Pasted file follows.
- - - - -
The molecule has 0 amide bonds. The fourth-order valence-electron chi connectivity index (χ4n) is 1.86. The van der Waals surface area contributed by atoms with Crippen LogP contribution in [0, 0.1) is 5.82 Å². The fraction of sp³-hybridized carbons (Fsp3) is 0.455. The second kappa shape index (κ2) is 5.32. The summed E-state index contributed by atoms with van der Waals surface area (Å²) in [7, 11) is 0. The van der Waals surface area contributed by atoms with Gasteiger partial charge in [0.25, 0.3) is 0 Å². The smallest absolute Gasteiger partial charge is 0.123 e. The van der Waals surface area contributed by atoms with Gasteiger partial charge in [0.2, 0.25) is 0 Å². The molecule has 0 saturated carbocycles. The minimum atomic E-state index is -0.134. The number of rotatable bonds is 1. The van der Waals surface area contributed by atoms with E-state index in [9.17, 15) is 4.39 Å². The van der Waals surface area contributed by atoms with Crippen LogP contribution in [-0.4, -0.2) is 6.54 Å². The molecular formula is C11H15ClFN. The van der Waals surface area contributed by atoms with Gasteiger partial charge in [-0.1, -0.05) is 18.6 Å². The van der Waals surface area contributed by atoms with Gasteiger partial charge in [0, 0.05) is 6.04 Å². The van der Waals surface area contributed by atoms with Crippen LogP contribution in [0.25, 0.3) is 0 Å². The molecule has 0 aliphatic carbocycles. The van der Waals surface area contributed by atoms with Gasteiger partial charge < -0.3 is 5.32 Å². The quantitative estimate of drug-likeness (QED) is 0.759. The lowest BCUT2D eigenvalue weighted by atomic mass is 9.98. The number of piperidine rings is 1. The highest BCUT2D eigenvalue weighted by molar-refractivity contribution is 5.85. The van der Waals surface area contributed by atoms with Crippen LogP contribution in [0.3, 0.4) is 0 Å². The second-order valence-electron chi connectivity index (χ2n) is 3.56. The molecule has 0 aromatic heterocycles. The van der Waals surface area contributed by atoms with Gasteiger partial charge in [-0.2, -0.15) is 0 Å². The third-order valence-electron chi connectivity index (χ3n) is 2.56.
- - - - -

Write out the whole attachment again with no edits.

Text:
The molecule has 0 amide bonds. The fourth-order valence-electron chi connectivity index (χ4n) is 1.86. The van der Waals surface area contributed by atoms with Crippen LogP contribution in [0, 0.1) is 5.82 Å². The fraction of sp³-hybridized carbons (Fsp3) is 0.455. The second kappa shape index (κ2) is 5.32. The summed E-state index contributed by atoms with van der Waals surface area (Å²) in [7, 11) is 0. The van der Waals surface area contributed by atoms with Gasteiger partial charge in [0.25, 0.3) is 0 Å². The smallest absolute Gasteiger partial charge is 0.123 e. The van der Waals surface area contributed by atoms with Gasteiger partial charge in [0.2, 0.25) is 0 Å². The molecule has 0 saturated carbocycles. The minimum atomic E-state index is -0.134. The number of rotatable bonds is 1. The van der Waals surface area contributed by atoms with E-state index in [9.17, 15) is 4.39 Å². The van der Waals surface area contributed by atoms with Crippen LogP contribution in [-0.4, -0.2) is 6.54 Å². The molecular formula is C11H15ClFN. The van der Waals surface area contributed by atoms with Gasteiger partial charge in [-0.1, -0.05) is 18.6 Å². The van der Waals surface area contributed by atoms with Gasteiger partial charge in [0, 0.05) is 6.04 Å². The van der Waals surface area contributed by atoms with Crippen LogP contribution in [0.25, 0.3) is 0 Å². The molecule has 0 aliphatic carbocycles. The van der Waals surface area contributed by atoms with Gasteiger partial charge < -0.3 is 5.32 Å². The quantitative estimate of drug-likeness (QED) is 0.759. The lowest BCUT2D eigenvalue weighted by atomic mass is 9.98. The number of piperidine rings is 1. The highest BCUT2D eigenvalue weighted by molar-refractivity contribution is 5.85. The van der Waals surface area contributed by atoms with Crippen LogP contribution in [0.3, 0.4) is 0 Å². The second-order valence-electron chi connectivity index (χ2n) is 3.56. The molecule has 0 aromatic heterocycles. The van der Waals surface area contributed by atoms with Gasteiger partial charge in [-0.2, -0.15) is 0 Å². The third-order valence-electron chi connectivity index (χ3n) is 2.56.